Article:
“In the right locations there is no reason why Greggs could not trade 24-7,” believes MCA’s director of insight Steve Gotham.

Earlier this week the bakery food-to-go chain revealed it was trialling hot food products, aimed at the evening day-part, in 100 sites, as it looked to tap into opportunities for the brand in its non-traditional trading hours.

Roger Whiteside, chief executive, Greggs said the business was trying to follow trends seen in the marketplace, such as healthy eating and breakfast out-of-home, with hot food one of the big trends it has chosen to pursue, and one “that is growing rapidly in the business”.

Hot sandwiches were a natural starting point for the brand, he said, but it is now starting to experiment with other options, such as chicken goujons, potato wedges and pasta dishes.

Whiteside said Greggs was “trying to develop a menu we think ultimately might have appeal at a strategic level at the evening day part” when Greggs doesn’t traditionally trade. He said it provided an opportunity for the long-term for the chain to develop a reputation for selling products at that time of day also. Greggs is “playing with the menu” at the 100 trial units, to see what works and what doesn’t, he said.

On which locations would work for 24-7 trading, Gotham said they would be limited towards travel sites and selected out of town sites with substantial passing traffic, rather than high street.

“There will always be a significant proportion of consumers buying on price-led value at every day-part and this is a core part of the Greggs’ brand appeal. For sure, an attractive hot food offering is disproportionately more important during the evening day-part and assuming the business can raise awareness of this and execute it well, then Greggs should be able to add this extra dimension to its expanding set of business growth drivers,” said Gotham.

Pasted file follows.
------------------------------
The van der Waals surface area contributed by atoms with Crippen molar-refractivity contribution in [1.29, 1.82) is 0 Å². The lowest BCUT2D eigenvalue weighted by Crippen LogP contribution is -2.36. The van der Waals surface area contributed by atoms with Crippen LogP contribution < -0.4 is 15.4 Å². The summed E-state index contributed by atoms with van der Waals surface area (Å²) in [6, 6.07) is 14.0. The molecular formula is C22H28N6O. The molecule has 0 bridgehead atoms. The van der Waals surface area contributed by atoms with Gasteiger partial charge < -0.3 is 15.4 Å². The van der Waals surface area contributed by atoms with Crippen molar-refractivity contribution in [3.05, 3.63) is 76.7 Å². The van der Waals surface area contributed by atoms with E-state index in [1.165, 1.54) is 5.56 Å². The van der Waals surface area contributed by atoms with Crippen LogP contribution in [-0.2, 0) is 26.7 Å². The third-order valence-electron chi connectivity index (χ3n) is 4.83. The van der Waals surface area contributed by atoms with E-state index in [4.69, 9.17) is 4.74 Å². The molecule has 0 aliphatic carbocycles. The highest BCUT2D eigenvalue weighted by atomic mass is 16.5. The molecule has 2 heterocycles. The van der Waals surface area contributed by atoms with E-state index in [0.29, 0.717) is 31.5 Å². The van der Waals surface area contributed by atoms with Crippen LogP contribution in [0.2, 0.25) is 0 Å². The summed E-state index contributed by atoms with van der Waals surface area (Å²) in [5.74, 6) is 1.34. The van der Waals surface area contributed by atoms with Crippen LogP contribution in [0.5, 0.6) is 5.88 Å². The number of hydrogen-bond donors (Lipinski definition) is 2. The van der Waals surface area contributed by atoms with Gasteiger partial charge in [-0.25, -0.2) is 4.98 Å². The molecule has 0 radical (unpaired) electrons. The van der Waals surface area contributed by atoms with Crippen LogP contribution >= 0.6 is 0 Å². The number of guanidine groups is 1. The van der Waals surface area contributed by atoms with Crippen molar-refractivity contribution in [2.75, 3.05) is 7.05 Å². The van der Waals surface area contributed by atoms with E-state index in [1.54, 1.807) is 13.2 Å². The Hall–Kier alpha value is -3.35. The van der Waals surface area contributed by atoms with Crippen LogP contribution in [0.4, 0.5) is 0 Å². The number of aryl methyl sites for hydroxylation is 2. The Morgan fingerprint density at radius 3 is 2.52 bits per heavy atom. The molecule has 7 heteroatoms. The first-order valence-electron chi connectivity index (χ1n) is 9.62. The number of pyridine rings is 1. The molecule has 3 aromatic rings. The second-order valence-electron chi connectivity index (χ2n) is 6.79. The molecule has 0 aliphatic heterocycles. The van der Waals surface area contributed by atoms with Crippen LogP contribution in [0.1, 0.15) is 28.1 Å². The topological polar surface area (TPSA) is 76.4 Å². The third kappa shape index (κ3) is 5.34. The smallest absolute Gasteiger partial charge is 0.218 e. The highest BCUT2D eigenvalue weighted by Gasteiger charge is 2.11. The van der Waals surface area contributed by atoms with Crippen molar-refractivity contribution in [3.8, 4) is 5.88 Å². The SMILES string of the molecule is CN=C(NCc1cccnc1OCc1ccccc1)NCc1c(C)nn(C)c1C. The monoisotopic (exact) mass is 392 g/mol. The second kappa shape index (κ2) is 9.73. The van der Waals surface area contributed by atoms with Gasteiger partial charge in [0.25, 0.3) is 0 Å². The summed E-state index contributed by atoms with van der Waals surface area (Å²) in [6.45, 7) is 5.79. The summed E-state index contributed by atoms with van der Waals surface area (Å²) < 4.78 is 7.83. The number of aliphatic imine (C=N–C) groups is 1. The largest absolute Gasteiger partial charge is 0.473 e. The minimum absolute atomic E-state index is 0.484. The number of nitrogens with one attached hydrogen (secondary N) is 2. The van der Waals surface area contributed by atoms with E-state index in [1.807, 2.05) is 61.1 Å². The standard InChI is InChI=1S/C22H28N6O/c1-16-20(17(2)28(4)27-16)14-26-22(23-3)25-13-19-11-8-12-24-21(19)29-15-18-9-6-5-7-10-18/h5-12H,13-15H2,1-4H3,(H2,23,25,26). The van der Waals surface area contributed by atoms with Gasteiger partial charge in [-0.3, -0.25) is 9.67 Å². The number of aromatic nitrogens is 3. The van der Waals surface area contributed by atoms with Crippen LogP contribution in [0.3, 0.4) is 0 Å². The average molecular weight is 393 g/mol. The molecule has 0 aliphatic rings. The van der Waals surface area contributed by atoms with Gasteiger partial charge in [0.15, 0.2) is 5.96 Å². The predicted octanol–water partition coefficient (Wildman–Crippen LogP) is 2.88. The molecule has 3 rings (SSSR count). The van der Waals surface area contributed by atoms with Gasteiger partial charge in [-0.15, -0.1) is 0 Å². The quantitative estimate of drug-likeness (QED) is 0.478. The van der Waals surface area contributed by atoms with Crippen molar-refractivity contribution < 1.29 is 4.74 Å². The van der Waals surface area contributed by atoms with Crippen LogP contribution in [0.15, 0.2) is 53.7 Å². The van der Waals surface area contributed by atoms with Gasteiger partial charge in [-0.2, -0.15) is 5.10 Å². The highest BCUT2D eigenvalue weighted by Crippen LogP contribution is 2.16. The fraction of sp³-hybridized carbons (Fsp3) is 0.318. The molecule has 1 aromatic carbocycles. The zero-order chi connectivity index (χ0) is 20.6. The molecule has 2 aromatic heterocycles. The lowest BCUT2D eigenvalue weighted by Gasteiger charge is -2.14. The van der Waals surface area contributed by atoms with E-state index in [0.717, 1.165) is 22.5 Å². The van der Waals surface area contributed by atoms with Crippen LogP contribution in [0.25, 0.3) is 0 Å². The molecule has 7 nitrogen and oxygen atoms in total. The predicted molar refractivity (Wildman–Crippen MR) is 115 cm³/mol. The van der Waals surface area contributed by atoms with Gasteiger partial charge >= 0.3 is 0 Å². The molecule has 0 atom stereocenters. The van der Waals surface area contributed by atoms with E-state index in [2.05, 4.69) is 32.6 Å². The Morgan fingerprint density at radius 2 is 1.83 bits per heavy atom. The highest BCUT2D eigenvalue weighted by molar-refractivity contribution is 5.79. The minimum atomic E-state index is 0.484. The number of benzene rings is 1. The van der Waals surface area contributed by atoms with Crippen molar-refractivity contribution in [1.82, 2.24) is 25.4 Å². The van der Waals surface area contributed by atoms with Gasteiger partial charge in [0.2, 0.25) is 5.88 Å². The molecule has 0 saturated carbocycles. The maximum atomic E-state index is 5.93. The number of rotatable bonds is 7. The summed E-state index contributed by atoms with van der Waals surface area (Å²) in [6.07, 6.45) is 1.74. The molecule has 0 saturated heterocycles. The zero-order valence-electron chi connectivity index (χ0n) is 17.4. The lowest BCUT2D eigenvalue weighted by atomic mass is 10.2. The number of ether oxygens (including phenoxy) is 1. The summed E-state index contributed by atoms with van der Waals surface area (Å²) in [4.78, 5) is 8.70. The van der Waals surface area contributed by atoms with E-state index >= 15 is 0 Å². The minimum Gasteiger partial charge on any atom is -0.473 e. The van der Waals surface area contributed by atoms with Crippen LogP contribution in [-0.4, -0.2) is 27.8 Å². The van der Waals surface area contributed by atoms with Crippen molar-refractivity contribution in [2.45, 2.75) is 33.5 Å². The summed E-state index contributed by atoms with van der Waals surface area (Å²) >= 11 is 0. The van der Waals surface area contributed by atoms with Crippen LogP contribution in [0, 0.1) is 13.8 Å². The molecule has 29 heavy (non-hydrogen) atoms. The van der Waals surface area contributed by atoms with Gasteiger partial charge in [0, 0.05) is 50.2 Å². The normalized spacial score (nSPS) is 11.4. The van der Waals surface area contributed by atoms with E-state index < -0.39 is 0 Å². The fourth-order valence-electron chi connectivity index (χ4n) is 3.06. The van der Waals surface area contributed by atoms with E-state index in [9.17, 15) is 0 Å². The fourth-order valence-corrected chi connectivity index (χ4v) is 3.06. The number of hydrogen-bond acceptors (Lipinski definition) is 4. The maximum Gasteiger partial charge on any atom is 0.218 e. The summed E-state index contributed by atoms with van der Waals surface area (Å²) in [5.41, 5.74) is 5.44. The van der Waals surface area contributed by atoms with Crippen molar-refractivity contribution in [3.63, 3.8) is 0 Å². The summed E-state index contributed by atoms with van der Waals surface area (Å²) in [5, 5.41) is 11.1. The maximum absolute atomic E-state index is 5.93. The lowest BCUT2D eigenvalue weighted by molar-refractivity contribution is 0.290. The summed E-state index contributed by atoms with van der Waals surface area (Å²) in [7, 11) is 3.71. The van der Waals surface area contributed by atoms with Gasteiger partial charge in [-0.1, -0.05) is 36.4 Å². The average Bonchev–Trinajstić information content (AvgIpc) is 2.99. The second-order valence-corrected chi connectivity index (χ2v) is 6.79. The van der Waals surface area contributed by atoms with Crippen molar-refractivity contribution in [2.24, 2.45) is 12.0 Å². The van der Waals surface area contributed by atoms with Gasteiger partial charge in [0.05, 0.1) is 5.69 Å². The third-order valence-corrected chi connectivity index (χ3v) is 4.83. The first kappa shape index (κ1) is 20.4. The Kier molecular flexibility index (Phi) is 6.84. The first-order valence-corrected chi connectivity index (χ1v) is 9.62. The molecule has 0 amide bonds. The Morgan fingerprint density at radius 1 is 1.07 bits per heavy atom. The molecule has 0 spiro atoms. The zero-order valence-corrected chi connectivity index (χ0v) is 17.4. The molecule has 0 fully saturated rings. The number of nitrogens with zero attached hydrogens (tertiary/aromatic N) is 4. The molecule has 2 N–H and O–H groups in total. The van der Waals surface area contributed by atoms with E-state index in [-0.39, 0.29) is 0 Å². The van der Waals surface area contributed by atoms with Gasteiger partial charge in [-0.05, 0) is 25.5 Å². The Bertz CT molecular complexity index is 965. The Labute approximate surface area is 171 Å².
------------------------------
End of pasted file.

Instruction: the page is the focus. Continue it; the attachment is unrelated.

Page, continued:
Last autumn Greggs began a home delivery trial with UberEats in Newcastle. While Whiteside said the trial had been about learning about the level of demand for the service, and operationally how it would work, he hinted that the potential success of its evening hot food trials could be key to whether or not the chain moved forward with plans for home delivery.

“We are conscious it is a growing market and we feel that we need to be learning in that market so that we can decide how best to tackle it in the future if we feel it is something that relevance to Greggs,” said Whiteside.

“I think it will have more relevance to Greggs over the longer term if we are successful, as we intend to be, in developing a reputation for a menu that sells in the early evening because it appears that demand for home delivery is skewed towards evening meal solutions rather than a breakfast or lunch meal solution.”

Earlier this week the chain announced total sales growth of 7.4% and like-for-like sales growth up 3.7% across its managed shop estate. Whiteside also revealed Greggs was also looking to up the number of its drive-thru sites in 2018.